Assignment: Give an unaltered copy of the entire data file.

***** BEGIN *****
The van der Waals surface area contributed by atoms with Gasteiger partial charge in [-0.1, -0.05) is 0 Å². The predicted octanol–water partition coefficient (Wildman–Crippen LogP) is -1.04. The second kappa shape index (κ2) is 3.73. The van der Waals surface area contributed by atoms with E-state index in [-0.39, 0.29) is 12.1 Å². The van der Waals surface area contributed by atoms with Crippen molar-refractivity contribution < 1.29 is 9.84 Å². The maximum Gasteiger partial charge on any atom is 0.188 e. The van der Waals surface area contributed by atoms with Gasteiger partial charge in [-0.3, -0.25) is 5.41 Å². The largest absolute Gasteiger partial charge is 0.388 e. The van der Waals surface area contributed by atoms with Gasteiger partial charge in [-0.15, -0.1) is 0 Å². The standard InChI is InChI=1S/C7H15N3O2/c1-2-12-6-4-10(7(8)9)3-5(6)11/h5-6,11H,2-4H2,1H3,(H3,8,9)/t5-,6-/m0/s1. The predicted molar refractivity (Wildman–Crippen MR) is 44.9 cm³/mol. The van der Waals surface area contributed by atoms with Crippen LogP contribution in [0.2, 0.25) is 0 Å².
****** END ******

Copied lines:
The van der Waals surface area contributed by atoms with Gasteiger partial charge in [-0.1, -0.05) is 0 Å². The predicted octanol–water partition coefficient (Wildman–Crippen LogP) is -1.04. The second kappa shape index (κ2) is 3.73. The van der Waals surface area contributed by atoms with E-state index in [-0.39, 0.29) is 12.1 Å². The van der Waals surface area contributed by atoms with Crippen molar-refractivity contribution < 1.29 is 9.84 Å². The maximum Gasteiger partial charge on any atom is 0.188 e. The van der Waals surface area contributed by atoms with Gasteiger partial charge in [-0.3, -0.25) is 5.41 Å². The largest absolute Gasteiger partial charge is 0.388 e. The van der Waals surface area contributed by atoms with Gasteiger partial charge in [-0.15, -0.1) is 0 Å². The standard InChI is InChI=1S/C7H15N3O2/c1-2-12-6-4-10(7(8)9)3-5(6)11/h5-6,11H,2-4H2,1H3,(H3,8,9)/t5-,6-/m0/s1. The predicted molar refractivity (Wildman–Crippen MR) is 44.9 cm³/mol. The van der Waals surface area contributed by atoms with Crippen LogP contribution in [0.2, 0.25) is 0 Å².